Duck, Death and the Tulip

By Wolf Erlbruch, Adapted by Peter Wilson

Kind permission of Gecko Press

Directed by Nina Nawalowalo and Music composed by Gareth Farr

Duck, Death and the Tulip is a strangely heartwarming story. A duck strikes up an unlikely friendship with Death. Simple, unusual, warm and witty. The superb use of masks, puppets and objects, allows the play to deal with a difficult subject in a way that is elegant, straightforward and thought provoking.

 

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Behind the Scenes Video

 

Duck, Death and the Tulip is

now my favourite book of all time

Kim Hill, Radio New Zealand National

 

Review by John Smythe

Death is something all children ask about eventually, either as an abstract idea, or because a grandparent or pet has died. Maybe it comes from questioning where their food comes from – or whether dead flowers go “to heaven” too? Even if they are spared something unexpected and tragic happening close to their lives, it may come up through listening to or watching the news.

Duck, Death and the Tulip, the picture book by German illustrator and writer Wolf Erlbruch, has been embraced the world over by parents and teachers seeking a reference tool that enables the ‘death’ conversation. It’s about nature taking its course and subscribes to no religion, apart from scoffing gently at the stories Duck has heard about hell.

Now Peter Wilson has adapted it for Little Dog Barking: the company he established in 2010 to produce work specifically aimed at Early Childhood and Lower Primary School aged groups. Directed by Nina Nawalowalo with sublime music from Gareth Farr and performed by Wilson and Shona McNeil, using puppets exquisitely crafted to replicate the book illustrations, it is the simplest of stories on the surface.

The Duck goes about its day, discovering and eating a Snail (of which no more is heard), having a snooze, discovering a Tulip whose aroma is ecstasy-inducing … But it is a rather endearing, skull-headed little man – Death – who picks it.

Once aware of the suitcase-toting Death – now full-sized (Wilson) and with a kind face in place of the skull – Duck discovers he is like her “shadow”, always there, not as a threat but as a possibility, ready to respond if anything untoward happens.

Death presides over a cup of tea – with real cups and saucers but mimed tea and tea spoons – but resists Duck’s suggestion they visit the pond, from which a lively Goldfish leaps. Talked into it, he comes out freezing and the kindly Duck offers to warm him up (a quiet little “Death warmed up” joke there).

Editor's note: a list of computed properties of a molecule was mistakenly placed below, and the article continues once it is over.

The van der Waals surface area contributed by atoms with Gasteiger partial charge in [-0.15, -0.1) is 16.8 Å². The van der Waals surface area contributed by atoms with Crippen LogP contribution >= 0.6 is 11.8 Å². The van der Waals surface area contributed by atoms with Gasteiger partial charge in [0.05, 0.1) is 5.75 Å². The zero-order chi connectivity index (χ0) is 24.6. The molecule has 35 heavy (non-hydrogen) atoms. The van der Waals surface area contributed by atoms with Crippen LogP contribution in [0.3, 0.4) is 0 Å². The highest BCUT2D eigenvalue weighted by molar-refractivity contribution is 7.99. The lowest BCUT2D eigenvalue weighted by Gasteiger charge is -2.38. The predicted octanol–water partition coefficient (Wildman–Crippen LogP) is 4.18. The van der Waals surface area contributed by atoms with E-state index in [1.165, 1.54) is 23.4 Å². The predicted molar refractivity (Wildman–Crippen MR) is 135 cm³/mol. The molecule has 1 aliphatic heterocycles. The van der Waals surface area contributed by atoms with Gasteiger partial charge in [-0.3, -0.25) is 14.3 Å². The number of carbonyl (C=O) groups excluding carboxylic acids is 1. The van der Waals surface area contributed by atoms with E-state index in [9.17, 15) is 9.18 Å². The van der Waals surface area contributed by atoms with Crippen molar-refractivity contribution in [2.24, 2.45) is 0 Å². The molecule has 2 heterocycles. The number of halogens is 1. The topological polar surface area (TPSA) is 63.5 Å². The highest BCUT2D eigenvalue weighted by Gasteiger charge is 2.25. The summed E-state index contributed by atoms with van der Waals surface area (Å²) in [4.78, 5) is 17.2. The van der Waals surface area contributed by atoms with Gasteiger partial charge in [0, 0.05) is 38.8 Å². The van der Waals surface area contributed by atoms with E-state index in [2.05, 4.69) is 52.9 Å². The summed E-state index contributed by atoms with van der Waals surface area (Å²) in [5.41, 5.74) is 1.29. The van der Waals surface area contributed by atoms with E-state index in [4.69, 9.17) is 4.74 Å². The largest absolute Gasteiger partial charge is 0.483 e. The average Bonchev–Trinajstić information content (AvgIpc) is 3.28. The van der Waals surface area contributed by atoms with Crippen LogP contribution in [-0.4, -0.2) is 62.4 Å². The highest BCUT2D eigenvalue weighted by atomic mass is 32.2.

They sleep as a Butterfly flits above, they ascend a tree to view the Mighty River (no share float gags here, though), the seasons change, snow falls, the river flows (shimmering silk drawn from the ‘pond’), the Duck dies (in its sleep) and is laid to rest with the Tulip, floating …

The puppetry is impeccable, with Wilson and McNeil sharing so deftly you would swear there was twice the number of puppeteers. The flow of the story is gentle and intriguing, and the New Entrant audience that filled Downstage the day I saw it was utterly entranced.

Beautifully done in every respect, it is highly recommended for 4 to 8 year olds (public performance Saturday 23 March, 10am).

For anyone who sees it, the common sayings “death warmed up” and “a dead duck” will forever have a special resonance.

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Article from The Guardian

World’s biggest prize for children’s books goes to ‘caring visionary’

Astrid Lindgren memorial award, worth £445,000, won by Wolf Erlbruch, a German illustrator whose books tackle tough subjects including death. German illustrator Wolf Erlbruch has won the world’s largest cash prize for children’s literature, the Astrid Lindgren memorial award, honouring an entire body of work by an author or institution. Erlbruch, who has been nominated for the award several times, is a much-venerated figure in children’s literature in Germany; his books often tackle difficult and dark themes in childhood. He was one of 226 candidates from 60 countries for the 5m Swedish kronor (£445,000) honour, which goes to work “of the highest artistic quality” featuring the “humanistic values” of the late Pippi Longstocking author. The jury called him “a careful and caring visionary” who “makes existential questions accessible and manageable for readers of all ages”.

Read full article here.


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